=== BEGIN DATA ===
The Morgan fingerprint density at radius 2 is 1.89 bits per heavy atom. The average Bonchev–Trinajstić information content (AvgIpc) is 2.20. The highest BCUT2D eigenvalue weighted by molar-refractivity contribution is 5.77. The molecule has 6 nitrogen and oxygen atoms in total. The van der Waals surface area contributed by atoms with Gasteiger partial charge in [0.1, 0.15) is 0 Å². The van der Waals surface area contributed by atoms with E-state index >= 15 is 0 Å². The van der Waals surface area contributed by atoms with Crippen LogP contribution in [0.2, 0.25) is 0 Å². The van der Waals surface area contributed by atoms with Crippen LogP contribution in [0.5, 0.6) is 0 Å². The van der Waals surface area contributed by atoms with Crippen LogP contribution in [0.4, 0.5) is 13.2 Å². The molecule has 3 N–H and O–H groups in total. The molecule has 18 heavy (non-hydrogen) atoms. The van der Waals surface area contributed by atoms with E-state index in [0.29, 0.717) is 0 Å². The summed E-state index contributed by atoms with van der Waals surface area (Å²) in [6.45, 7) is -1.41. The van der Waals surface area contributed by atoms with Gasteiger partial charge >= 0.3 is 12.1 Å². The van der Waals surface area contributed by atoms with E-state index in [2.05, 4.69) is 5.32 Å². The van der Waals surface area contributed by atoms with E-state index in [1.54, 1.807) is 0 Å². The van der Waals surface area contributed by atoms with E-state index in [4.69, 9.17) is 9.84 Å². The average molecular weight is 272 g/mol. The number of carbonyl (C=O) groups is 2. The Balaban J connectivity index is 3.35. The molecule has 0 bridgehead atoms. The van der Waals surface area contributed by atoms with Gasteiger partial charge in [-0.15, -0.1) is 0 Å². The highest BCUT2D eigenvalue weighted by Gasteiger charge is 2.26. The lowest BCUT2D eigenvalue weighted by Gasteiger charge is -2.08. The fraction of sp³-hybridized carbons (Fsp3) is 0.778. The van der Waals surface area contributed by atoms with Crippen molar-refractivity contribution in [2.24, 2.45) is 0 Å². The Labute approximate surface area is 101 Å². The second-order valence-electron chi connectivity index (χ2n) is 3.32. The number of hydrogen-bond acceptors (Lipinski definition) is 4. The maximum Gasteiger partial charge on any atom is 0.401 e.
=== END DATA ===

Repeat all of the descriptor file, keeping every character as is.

The Morgan fingerprint density at radius 2 is 1.89 bits per heavy atom. The average Bonchev–Trinajstić information content (AvgIpc) is 2.20. The highest BCUT2D eigenvalue weighted by molar-refractivity contribution is 5.77. The molecule has 6 nitrogen and oxygen atoms in total. The van der Waals surface area contributed by atoms with Gasteiger partial charge in [0.1, 0.15) is 0 Å². The van der Waals surface area contributed by atoms with E-state index >= 15 is 0 Å². The van der Waals surface area contributed by atoms with Crippen LogP contribution in [0.2, 0.25) is 0 Å². The van der Waals surface area contributed by atoms with Crippen LogP contribution in [0.5, 0.6) is 0 Å². The van der Waals surface area contributed by atoms with Crippen LogP contribution in [0.4, 0.5) is 13.2 Å². The molecule has 3 N–H and O–H groups in total. The molecule has 18 heavy (non-hydrogen) atoms. The van der Waals surface area contributed by atoms with E-state index in [0.29, 0.717) is 0 Å². The summed E-state index contributed by atoms with van der Waals surface area (Å²) in [6.45, 7) is -1.41. The van der Waals surface area contributed by atoms with Gasteiger partial charge >= 0.3 is 12.1 Å². The van der Waals surface area contributed by atoms with E-state index in [2.05, 4.69) is 5.32 Å². The van der Waals surface area contributed by atoms with E-state index in [1.54, 1.807) is 0 Å². The van der Waals surface area contributed by atoms with E-state index in [4.69, 9.17) is 9.84 Å². The average molecular weight is 272 g/mol. The number of carbonyl (C=O) groups is 2. The Balaban J connectivity index is 3.35. The molecule has 0 bridgehead atoms. The van der Waals surface area contributed by atoms with Gasteiger partial charge in [-0.15, -0.1) is 0 Å². The highest BCUT2D eigenvalue weighted by Gasteiger charge is 2.26. The lowest BCUT2D eigenvalue weighted by Gasteiger charge is -2.08. The fraction of sp³-hybridized carbons (Fsp3) is 0.778. The van der Waals surface area contributed by atoms with Crippen molar-refractivity contribution in [2.24, 2.45) is 0 Å². The Labute approximate surface area is 101 Å². The second-order valence-electron chi connectivity index (χ2n) is 3.32. The number of hydrogen-bond acceptors (Lipinski definition) is 4. The maximum Gasteiger partial charge on any atom is 0.401 e.